Ladakh demands UT status: J&K division only solution
by Hari Om on 15 Dec 2009 10 Comments

On December 8, the Trans-Himalayan Ladakh region’s premier political organization, Ladakh Union Territory Front (LUTF), once again reiterated its demand for Union Territory status for the cold-desert which remains cut off from rest of the world for several months a year. LUTF organized a massive public rally at the historic Polo Ground to press its demand.


Reflecting on their demand, the LUTF leaders said that though they “welcome the ongoing initiative of the Union Government for resolution of the Kashmir problem”, the people of Ladakh, who have suffered immensely due to “at least three wars between India and Pakistan”, will not allow their strategic region to become “a theatre of action with consequent sufferings for its inhabitants.”


Each one of them bemoaned what they called the “failure of the Central and State Governments to engage the LUTF in the ongoing process for the resolution of Kashmir problem” and reiterated loudly and unequivocally the “united stand of the people that nothing short of the UT status for Ladakh will be acceptable as the solution (to) the Kashmir problem.”


LUTF leaders, including the outfit’s working president Dr Sonam Dawa Lonpo, Chief Executive Councilor (Ladakh Autonomous Hill Development Council) Tsering Dorje, LUTF youth president Namgyal, LUTF women president Thinless Angmo, chief advisor women LUTF Yangchan Cho Cho, Chuchot Block president Hassan Mohammad, senior vice-president LUTF Saif-ud-Din and patron president and former MP and son-in-law of Rani Parvati of Ladakh Thupstan Chhewang, in unison demanded the “Government of India to keep in focus this popular demand of Ladakh while exploring a solution”, which is “just, equitable and reflective of the aspirations of all regions of Jammu and Kashmir.”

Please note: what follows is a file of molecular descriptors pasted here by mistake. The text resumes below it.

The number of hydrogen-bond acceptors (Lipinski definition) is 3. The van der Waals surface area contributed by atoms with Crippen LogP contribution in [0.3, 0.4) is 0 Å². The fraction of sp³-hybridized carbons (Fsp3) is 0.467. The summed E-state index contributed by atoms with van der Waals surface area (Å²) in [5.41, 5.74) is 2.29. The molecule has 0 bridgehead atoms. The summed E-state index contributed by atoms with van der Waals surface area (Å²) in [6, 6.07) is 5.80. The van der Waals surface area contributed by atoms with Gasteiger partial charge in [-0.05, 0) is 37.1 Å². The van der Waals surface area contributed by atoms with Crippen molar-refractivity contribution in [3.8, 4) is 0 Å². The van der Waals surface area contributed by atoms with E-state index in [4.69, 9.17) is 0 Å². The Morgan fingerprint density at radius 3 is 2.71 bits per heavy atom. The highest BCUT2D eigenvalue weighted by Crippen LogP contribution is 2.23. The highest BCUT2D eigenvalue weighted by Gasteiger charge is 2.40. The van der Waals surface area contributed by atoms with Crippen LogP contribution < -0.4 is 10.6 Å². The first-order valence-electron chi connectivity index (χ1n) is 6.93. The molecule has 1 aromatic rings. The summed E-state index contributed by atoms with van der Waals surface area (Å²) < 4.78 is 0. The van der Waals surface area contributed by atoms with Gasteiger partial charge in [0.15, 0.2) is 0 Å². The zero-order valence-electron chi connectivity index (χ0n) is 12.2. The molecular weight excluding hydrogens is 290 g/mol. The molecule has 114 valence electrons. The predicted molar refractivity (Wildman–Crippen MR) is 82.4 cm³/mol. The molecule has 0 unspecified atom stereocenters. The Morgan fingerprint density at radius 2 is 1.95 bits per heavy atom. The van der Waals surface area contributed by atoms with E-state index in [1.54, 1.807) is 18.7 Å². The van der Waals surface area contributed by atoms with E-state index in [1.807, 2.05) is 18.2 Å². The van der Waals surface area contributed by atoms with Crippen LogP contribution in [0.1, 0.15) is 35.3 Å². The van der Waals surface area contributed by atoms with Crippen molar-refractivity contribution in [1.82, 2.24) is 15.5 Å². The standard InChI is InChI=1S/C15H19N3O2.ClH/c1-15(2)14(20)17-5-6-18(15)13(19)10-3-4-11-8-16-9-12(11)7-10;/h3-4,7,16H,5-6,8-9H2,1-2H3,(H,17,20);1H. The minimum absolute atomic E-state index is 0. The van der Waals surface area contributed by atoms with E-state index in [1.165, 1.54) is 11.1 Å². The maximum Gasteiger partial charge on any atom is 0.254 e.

What the LUTF leaders said at the Polo Ground is what the people of Jammu province and the internally-displaced Kashmiri Hindus and other patriotic forces in the state believe in and have been demanding for decades. Thus, there is a broad consensus among the people of Jammu and Ladakh and a number of religious and ethnic minorities in the State, that only that solution would be acceptable to them that is just and secular and integrates them fully into India. To be more precise, these categories of people, who constitute more than 78 percent of the State’s population and inhabit more than 89 percent of its land area, and who have been suffering from the worst form of discrimination since 1947, are for an independent dispensation under the Indian Constitution.